Remembering Fenwick and Fr. Regan in the 1940s: “There was a reason for burning incense. Father James Regan knew it and explained it.”
By James Bowman, Sr. ’49 (originally published The Alumni Wick Magazine, spring 1985)
Father Jim Regan, O.P. taught at Fenwick High School for 29 years and was inducted into the school’s Hall of Fame posthumously in 2002. His picture first appears in the 1943 yearbook and every year afterwards through and including 1971. Fr. Regan was born to eternal life in the year 2000.
At Fenwick in the middle and late ’40s, there was this bald, big-eyed priest, always with the armful of papers and pencil, walking along the corridor taking everything in, or sitting as study-period prefect in the library, also taking everything in. He looked like he knew more than he was saying.
A freshman might know him from the servers’ club, where this priest made the point that the incense better be well lit so the smoke could rise high and full. Why? Because smoke rising stood for prayers rising to heaven, that’s why. The freshman had never thought of it that way. There was a reason for burning incense. Father James Regan knew it and explained it.
For the senior who had him for religion, the message was much the same: there’s meaning in religion you haven’t even thought of. Gospel passages were memorized, such as “Behold the lilies of the field, they neither reap nor sow, etc.” with its punch line, “Seek ye first the kingdom of heaven and its justice.” He said lines as if he meant them, and knew whether you knew them by use of the daily quiz.
That’s what all those papers in his arms were, daily quizzes from four or five classes. There was a lot of tedious work correcting those quizzes. But if he didn’t correct them and get them back, the senior didn’t know where he stood. Lots of them didn’t want to know, but that’s another question.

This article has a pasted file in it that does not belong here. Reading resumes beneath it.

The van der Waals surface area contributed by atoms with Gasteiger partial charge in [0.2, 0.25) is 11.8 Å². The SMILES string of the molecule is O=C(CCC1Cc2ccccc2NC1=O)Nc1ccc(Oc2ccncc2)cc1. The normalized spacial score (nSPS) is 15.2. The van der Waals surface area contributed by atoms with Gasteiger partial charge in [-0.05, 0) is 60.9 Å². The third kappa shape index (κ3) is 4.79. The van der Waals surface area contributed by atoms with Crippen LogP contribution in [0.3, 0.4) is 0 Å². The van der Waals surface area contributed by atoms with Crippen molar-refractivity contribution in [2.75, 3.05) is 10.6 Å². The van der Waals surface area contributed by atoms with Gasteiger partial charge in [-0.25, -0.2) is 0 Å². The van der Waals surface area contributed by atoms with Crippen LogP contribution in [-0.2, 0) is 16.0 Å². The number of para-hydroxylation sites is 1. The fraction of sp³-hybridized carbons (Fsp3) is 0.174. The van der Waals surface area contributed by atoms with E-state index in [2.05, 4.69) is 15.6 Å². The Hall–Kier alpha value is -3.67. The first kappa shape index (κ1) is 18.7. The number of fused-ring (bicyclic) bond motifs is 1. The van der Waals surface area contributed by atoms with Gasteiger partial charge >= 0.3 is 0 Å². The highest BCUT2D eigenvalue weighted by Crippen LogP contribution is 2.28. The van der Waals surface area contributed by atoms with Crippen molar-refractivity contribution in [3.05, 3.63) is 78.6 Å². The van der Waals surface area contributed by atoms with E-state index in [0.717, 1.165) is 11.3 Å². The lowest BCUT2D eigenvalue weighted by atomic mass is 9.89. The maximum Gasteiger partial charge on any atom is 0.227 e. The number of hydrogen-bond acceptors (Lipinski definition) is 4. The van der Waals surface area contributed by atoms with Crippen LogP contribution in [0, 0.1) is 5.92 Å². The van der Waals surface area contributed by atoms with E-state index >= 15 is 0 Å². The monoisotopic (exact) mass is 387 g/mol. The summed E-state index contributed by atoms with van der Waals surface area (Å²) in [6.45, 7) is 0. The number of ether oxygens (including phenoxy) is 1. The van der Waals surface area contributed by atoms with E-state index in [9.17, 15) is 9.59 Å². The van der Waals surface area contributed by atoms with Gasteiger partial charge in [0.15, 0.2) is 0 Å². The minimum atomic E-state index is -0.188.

He quoted a lot from Time Magazine. A man bet he could drink a quart of absinthe in one gulp and live. He did it and died. Nice, obvious mortality for 17-year-old ears.
Or the story of Franklin D. Roosevelt riding in an open car in the rain without a hat on, to make the point that he was vigorous and capable of leading the country. It was one of the anecdotes Father Regan used to point up the Gospel saying, “The children of this world are wiser in their generation than the children of light.” That is to say, followers of Jesus don’t work as hard at following Jesus as others at achieving their worldly ambitions.
Father Regan intended to make points with his seniors. He was very serious about it (entertaining too), and he had a plan: if dogma (doctrine) won’t save them, nothing will. He meant to inundate us with church teaching. He believed in church.
Skip Mass to go fishing on Sunday?
He could be stunned by disbelief or disloyalty. The student who said it was O.K. to miss mass on Sunday to go fishing, became the center of his attention. How could this be? Whence came this creature into our midst, or this idea anyhow? Skip Sunday mass to go fishing?
Not histrionics by the aggrieved father, but genuine amazement (though played out for effect, to be sure). We heard about it in his high-pitched voice, fast-paced speech (mind and lips working at high speed) and windup pause and slight smile for effect. Silence spoke as well as words.
Discipline … seemed secondary to the business of the classroom or study hall, the classroom especially. It was basically a college-style classroom, senior religion under Father Regan: daily quiz, return of the previous day’s quizzes and extended discussion of missed answers.